Japanese automaker Honda was forced to temporarily pause production and vehicle shipments at some of its plants around the world earlier this week due to a cyberattack. While production has resumed in most of its facilities, new details have emerged on the type of attack that shut the company down.
The incident occurred when one of Honda's internal servers was targeted from the outside and an infection spread throughout its network. Employees were not able to make use of Honda's internal systems and couldn't use email or access servers, reports indicated. So far the company has no evidence that personally identifiable information was lost, a spokesperson confirmed.
Honda did not disclose more details on the threat; however, cybersecurity experts went to work analyzing a sample of malware uploaded to VirusTotal on June 8, shortly after the attack.
"Looking at the code, we identified several markers related to the EKANS/SNAKE ransomware and several text strings containing the word 'honda,'" says Jerome Segura, director of threat intelligence at Malwarebytes.
Researchers ran the sample in their lab and noticed it wouldn't encrypt files unless a DNS query to an internal domain belonging to Honda would respond. The same logic appeared in a separate attack at the same time targeting Edesur S.A., a company belonging to Enel Argentina, which operates in the energy sector for the city of Buenos Aires.
"This led us to believe the Snake gang was likely behind both attacks," Segura says.
Snake ransomware emerged in December 2019 and was "relatively straightforward" as a ransomware sample in terms of encrypting files and displaying a ransom note, Dragos experts explained in an analysis. However, Snake contained additional capabilities to forcibly halt several processes, including some linked to industrial control system (ICS) operations. The specific processes listed in a static "kill list" showed "a level of intentionality previously absent from ransomware targeting the industrial space," analysts wrote. The components tailored for ICSes caused concern, but overall the unsophisticated malware didn't pose a major threat.
A few traits set Snake apart, Segura says: The ransomware is written in the Go programming language, which "is a little bit unusual" compared with other forms of malware. It's obfuscated and contains a specific build identifier. In some, but not all Snake samples, a command-and-control server is present. Otherwise, Snake is similar to other types of ransomware in that it deletes shadow copies and kills several processes before encryption, he says.
How Much Damage Can a Snake Cause?
Both companies targeted this week had some machines with Remote Desktop Protocol (RDP) access publicly exposed, Malwarebytes researchers said in a blog post. RDP attacks are a common entry point for targeted ransomware operations, but the researchers cannot conclude this is how attackers broke into either Honda or Edesur S.A.
The attack on Honda is similar to other Snake ransomware attacks, says Marcus Carey, enterprise architect at ReliaQuest, but one factor stood out: The operators targeting Honda specifically aimed for its customer services and financial services divisions. In other publicly announced Snake incidents, the victims were running ICSes.
"These organizations are motivated by financial gain and target any organization that they believe have an incentive to pay ransom," Carey says. "The attack seemed to in part, if not wholly, target customer services and financial services, reinforcing that the attackers were looking for monetary gain."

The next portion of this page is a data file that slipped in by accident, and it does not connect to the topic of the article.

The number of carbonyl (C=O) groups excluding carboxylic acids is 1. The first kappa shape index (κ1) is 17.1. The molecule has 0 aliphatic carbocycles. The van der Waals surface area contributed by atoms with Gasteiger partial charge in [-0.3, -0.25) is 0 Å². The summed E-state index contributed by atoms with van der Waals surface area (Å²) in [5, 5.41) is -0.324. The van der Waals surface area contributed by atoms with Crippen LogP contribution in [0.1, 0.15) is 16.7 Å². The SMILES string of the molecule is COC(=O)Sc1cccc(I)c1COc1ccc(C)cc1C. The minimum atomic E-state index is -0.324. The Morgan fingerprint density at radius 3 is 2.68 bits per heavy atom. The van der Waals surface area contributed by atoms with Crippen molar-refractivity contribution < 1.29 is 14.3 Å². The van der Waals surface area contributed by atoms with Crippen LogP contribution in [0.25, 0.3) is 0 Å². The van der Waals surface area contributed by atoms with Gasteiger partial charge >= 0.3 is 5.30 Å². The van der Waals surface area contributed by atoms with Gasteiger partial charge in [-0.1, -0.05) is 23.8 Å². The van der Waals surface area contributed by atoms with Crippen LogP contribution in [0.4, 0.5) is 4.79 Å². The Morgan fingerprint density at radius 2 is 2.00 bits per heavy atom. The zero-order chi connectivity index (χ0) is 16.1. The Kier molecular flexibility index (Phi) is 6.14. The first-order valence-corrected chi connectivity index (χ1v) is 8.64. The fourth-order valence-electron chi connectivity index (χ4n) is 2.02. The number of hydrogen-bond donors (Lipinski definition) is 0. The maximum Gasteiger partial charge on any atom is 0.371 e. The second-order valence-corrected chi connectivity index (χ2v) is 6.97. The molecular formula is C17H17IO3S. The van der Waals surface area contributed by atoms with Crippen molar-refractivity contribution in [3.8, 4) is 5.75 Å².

They may also have been looking to disrupt, points out Caleb Barlow, CEO at CynergisTek, who explains that Snake has a different business model than traditional ransomware. Its authors recognize destructive attacks on manufacturing and industrial environments cause downtime, and that downtime has a cost. By targeting ICS/SCADA systems in these environments, he says, they create a simple equation: the cost of downtime measured against the cost of ransom.
Barlow believes Honda's attackers understood the economics of their victim to the point they knew what level of ransom was likely to be paid, and they built an attack to maximize profits. There is no indication Honda paid a ransom; still, its recovery will depend on preparedness.
"This is no longer a cyber event – it is a business continuity event," Barlow says of the Honda attack. These incidents can affect processes, communication, support, and even safety systems. Even if a victim decides to pay random, the initial recovery involves manual processes and out-of-band communications. It can be quick with the right backup systems and runbooks in place.
"If there are no plans and you are essentially 'winging it,' then recovery time can be measured in days and weeks," Barlow says.
What You Can Do to Prepare
Major ransomware operations are still going strong, says Segura, and attackers are taking advantage of publicly exposed RDP infrastructure as one of their main entry points.
"The bigger the business, the more complex it tends to be with numerous assets to enumerate and protect," he adds. Defenders can tip the balance in their favor by increasing the cost and difficulty for attackers to succeed. Knowing the infrastructure and the enemy can provide a good idea of how to prioritize efforts and know what to protect.
Barlow advises planning ahead so the company can launch a response plan and quickly make decisions. This can be done through immersive exercises, runbooks, executive-level crisis training, and prebuilding communication plans.
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